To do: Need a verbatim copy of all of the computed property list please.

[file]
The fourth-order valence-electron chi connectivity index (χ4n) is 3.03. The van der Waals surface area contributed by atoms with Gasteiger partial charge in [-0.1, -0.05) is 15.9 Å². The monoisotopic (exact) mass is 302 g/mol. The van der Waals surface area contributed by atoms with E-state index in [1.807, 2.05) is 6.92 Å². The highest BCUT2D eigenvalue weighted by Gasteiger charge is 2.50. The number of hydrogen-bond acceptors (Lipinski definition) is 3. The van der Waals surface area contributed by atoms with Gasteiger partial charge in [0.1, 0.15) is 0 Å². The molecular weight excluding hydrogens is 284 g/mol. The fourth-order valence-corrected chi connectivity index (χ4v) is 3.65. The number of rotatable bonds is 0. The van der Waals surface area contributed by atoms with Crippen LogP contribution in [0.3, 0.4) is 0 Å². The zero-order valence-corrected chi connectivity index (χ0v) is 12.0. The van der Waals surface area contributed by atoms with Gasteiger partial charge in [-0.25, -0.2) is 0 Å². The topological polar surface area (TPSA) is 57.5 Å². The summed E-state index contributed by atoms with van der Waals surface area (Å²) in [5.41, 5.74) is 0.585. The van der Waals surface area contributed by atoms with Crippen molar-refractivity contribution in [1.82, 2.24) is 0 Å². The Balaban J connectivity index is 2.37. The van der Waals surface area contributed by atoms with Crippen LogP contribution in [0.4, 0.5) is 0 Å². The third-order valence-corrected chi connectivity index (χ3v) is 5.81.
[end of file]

The fourth-order valence-electron chi connectivity index (χ4n) is 3.03. The van der Waals surface area contributed by atoms with Gasteiger partial charge in [-0.1, -0.05) is 15.9 Å². The monoisotopic (exact) mass is 302 g/mol. The van der Waals surface area contributed by atoms with E-state index in [1.807, 2.05) is 6.92 Å². The highest BCUT2D eigenvalue weighted by Gasteiger charge is 2.50. The number of hydrogen-bond acceptors (Lipinski definition) is 3. The van der Waals surface area contributed by atoms with Gasteiger partial charge in [0.1, 0.15) is 0 Å². The molecular weight excluding hydrogens is 284 g/mol. The fourth-order valence-corrected chi connectivity index (χ4v) is 3.65. The number of rotatable bonds is 0. The van der Waals surface area contributed by atoms with Crippen LogP contribution in [0.3, 0.4) is 0 Å². The zero-order valence-corrected chi connectivity index (χ0v) is 12.0. The van der Waals surface area contributed by atoms with Gasteiger partial charge in [-0.25, -0.2) is 0 Å². The topological polar surface area (TPSA) is 57.5 Å². The summed E-state index contributed by atoms with van der Waals surface area (Å²) in [5.41, 5.74) is 0.585. The van der Waals surface area contributed by atoms with Crippen molar-refractivity contribution in [1.82, 2.24) is 0 Å². The Balaban J connectivity index is 2.37. The van der Waals surface area contributed by atoms with Crippen LogP contribution in [0.4, 0.5) is 0 Å². The third-order valence-corrected chi connectivity index (χ3v) is 5.81.